It’s the time of year when guys who have never explored their facial-hair options get brave. A four-week commitment — how hard could that be? Hard, perhaps not, but a challenge nonetheless: The average guy has somewhere between 10,000 and 20,000 hair follicles on his face — and once they start sprouting, keeping them tidy takes a little planning. Here, everything you need to know for your inaugural shave-free adventure.
Rule #1: Expect the Ugly
For guys growing out their beard for the first time this month, get ready for what Neville Hall, founder of Bold Beardsmen, calls the ugly phase. “Your facial hair might grow in patchy, uneven, and not yet have a defined growth pattern that compliments your jawline,” Hall cautions. This Caveman look is not exactly attractive, but the worst of it is over after seven to 10 days. In the meantime, comb your hair, dress sharp, and brush your teeth so your boss doesn’t think you’re on a week-long bender.
Rule #2: Do Not Touch
You will want to scratch. And rub. And shave the whole itchy mess off, or at least give it some definition. It’s time to flex that willpower of yours. “A first-time grower might rush to touch up his lines, but it’s best to resist over-shaping your beard until you can see the full potential of its fullness,” advises Hall. It will also help you get a better understanding of your hair type and growth pattern. How long before busting out the trimmer? Says Hall, “for most guys, a general rule of thumb is to wait about four weeks before attempting to sculpt their beards.”
Rule #3: Practice Awesome Skin Hygiene
Believe it or not, for many men, the act of cleansing their face is intricately tied to the routine of shaving. No shave, no wash. But the grime builds up, clogging pores and exacerbating irritation. “You can subdue itchiness by using a deep scrub face wash that gently cleanses your pores and restores moisture to your skin,” says Hall. (Try Clinique for Men Face Scrub, $26 at Amazon.) Follow with a daily moisturizer on all areas of your face, particularly along the beard line where the itchy sensation can be at its worst.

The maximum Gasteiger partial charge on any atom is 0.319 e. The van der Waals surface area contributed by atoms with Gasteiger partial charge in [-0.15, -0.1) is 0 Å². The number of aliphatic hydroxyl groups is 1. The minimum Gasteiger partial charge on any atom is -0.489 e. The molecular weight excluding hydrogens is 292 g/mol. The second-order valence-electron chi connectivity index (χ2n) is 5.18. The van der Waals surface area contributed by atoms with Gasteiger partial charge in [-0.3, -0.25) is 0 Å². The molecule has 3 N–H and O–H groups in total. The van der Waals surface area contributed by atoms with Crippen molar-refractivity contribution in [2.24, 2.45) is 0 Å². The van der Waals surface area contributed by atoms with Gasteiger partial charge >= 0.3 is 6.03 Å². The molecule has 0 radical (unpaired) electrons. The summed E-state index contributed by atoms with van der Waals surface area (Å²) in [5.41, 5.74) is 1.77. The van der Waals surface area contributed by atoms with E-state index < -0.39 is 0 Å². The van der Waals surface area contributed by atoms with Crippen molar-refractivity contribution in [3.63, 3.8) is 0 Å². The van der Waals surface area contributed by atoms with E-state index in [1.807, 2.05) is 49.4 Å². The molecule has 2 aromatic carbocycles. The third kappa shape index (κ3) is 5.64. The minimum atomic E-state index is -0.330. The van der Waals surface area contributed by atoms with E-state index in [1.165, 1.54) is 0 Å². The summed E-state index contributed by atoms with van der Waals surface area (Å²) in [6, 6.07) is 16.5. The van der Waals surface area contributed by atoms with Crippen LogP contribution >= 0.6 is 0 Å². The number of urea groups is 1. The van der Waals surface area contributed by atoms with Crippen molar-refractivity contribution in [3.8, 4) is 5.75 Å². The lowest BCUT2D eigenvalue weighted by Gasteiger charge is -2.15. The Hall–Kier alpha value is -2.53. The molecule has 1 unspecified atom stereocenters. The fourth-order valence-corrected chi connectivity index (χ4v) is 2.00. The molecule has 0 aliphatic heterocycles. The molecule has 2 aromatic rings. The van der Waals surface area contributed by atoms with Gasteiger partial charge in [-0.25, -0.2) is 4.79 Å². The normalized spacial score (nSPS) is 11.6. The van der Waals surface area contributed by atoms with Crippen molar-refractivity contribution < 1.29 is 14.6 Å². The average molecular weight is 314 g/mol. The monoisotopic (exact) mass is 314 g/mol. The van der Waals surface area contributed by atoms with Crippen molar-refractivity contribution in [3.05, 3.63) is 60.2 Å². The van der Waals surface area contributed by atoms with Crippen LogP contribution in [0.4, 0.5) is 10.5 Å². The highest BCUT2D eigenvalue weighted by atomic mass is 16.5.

Rule #4: Lube Your Whiskers
By end of week two and into week three, your hair growth will start to resemble an actual beard. Time to start treating it like one. “Poor beard maintenance leads to dandruff, split ends, and dry, irritated skin,” says Hall. “Moisturizing and treating your beard is essential for full and healthy growth.” For first-timers or anyone with sensitive skin, look for natural lubricants that will give your beard a clean, soft texture while coating it with nutrients. Rocky Mountain Barber’s Cedarwood Beard Balm ($13 at Amazon) and Caveman Grooming Co.’s Virgin Cedarwood Beard Oil ($10 at Amazon) are both 100 percent organic. To use, first massage a dab of the balm into your scruff, aiming to coat the skin beneath (more or less easy depending on the thickness of your growth). Next, work a dime-size amount of oil up in your hands, then work your hands through your facial hair. The balm conditions the skin while the oil acts to enhance shine and lock in moisture.
Rule #5: Invest in a Quality Comb
Let’s face it, it’s a comb. Ain’t gonna break the bank, no matter which one you buy. So why not get yourself a nice wooden one, like Striking Viking’s Wooden Beard Comb ($12 at Amazon): small enough to slip in your jeans back pocket and strong enough that it won’t snap if you sit on it. “Using a wooden teeth comb helps spread your oil or balm evenly and smoothly across your face,” says Hall. “The wrong comb can damage your facial hair causing split ends and entangled, rough patches in your beard.”
Rule #6: Know Your Face
So you’ve got a little hair. Maybe more than a little. And you want to do something memorable with it. That’s cool. But first, know the landscape on which you are carving your design. That’s a fancy way of saying, figure out if the look you want works with the head you’ve got. “Understanding the shape of your face will inform you on how to trim your beard,” says Hall. A round face, for instance, looks a little silly with a long, point beard (ice-cream cone?) while a long, narrow profile does well with a shorter, full shape for balance. For first-timers, advises Hall, stick with a simple oval shape that looks good on almost everyone and is hard to mess up.
Rule #7: Add Shape…
Once your beard reaches a desired length, it’s time to pull out the toys. Take your trimmer (a good one: Philips Norelco Beardtrimmer 3500 ($35 at Amazon) and begin by defining your beard neckline. Hall suggests trimming directly up to the Adam’s apple, where your beard and neck meet, then round off the corners of your jawline just below your ears. Define your cheek line by trimming as high as possible for a clean and crisp look. Finally, “visit the upper mustache lip just under the nose and guide over your clippers with a pair of mustache scissors to keep a tight control on your trim,” says Hall.
Rule #8: …Then Add Character
There’s no guarantee that at the end of Movember you’ll be keeping your beard. But if you love it, now you need to decide what it will look like for the long haul. “Choosing the right long-term beard style is based on the lengthiness of your hair, shape of your face, and your specific facial hair type,” says Hall. Coarse and curly are going to require different maintenance than naturally straight or wavy hair. Fuller beards require the least amount of maintenance, but it can take up to four months to reach this status, says Hall. Want the full look without the wait? “A trick that helps give flare to this style is growing out your ‘under beard,’ ” he says. “This makes your beard look fuller while requiring less maintenance for hair under your chin and neck, two very sensitive areas that are susceptible to skin irritation and razor bumps.” And finally, when in doubt, ask your barber.